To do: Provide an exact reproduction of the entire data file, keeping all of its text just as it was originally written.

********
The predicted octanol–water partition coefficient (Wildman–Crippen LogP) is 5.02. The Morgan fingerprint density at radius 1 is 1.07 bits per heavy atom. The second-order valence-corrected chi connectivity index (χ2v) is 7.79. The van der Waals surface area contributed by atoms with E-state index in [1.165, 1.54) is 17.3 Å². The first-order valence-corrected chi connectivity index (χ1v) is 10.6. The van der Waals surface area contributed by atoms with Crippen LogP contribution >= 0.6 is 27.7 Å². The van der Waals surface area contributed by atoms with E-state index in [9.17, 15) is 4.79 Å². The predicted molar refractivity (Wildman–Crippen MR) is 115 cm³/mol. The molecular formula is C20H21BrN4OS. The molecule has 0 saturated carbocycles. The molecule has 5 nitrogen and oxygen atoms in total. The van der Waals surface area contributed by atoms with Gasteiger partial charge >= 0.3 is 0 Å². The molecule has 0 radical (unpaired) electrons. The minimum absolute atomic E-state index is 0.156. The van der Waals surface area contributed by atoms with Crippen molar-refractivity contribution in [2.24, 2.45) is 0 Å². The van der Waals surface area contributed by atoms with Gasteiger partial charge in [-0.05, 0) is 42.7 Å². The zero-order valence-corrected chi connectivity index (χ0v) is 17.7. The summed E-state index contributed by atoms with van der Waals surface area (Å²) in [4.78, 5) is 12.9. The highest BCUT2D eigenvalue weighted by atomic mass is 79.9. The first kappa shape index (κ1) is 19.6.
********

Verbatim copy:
The predicted octanol–water partition coefficient (Wildman–Crippen LogP) is 5.02. The Morgan fingerprint density at radius 1 is 1.07 bits per heavy atom. The second-order valence-corrected chi connectivity index (χ2v) is 7.79. The van der Waals surface area contributed by atoms with E-state index in [1.165, 1.54) is 17.3 Å². The first-order valence-corrected chi connectivity index (χ1v) is 10.6. The van der Waals surface area contributed by atoms with Crippen LogP contribution >= 0.6 is 27.7 Å². The van der Waals surface area contributed by atoms with E-state index in [9.17, 15) is 4.79 Å². The predicted molar refractivity (Wildman–Crippen MR) is 115 cm³/mol. The molecular formula is C20H21BrN4OS. The molecule has 0 saturated carbocycles. The molecule has 5 nitrogen and oxygen atoms in total. The van der Waals surface area contributed by atoms with Gasteiger partial charge >= 0.3 is 0 Å². The molecule has 0 radical (unpaired) electrons. The minimum absolute atomic E-state index is 0.156. The van der Waals surface area contributed by atoms with Crippen molar-refractivity contribution in [2.24, 2.45) is 0 Å². The van der Waals surface area contributed by atoms with Gasteiger partial charge in [-0.05, 0) is 42.7 Å². The zero-order valence-corrected chi connectivity index (χ0v) is 17.7. The summed E-state index contributed by atoms with van der Waals surface area (Å²) in [4.78, 5) is 12.9. The highest BCUT2D eigenvalue weighted by atomic mass is 79.9. The first kappa shape index (κ1) is 19.6.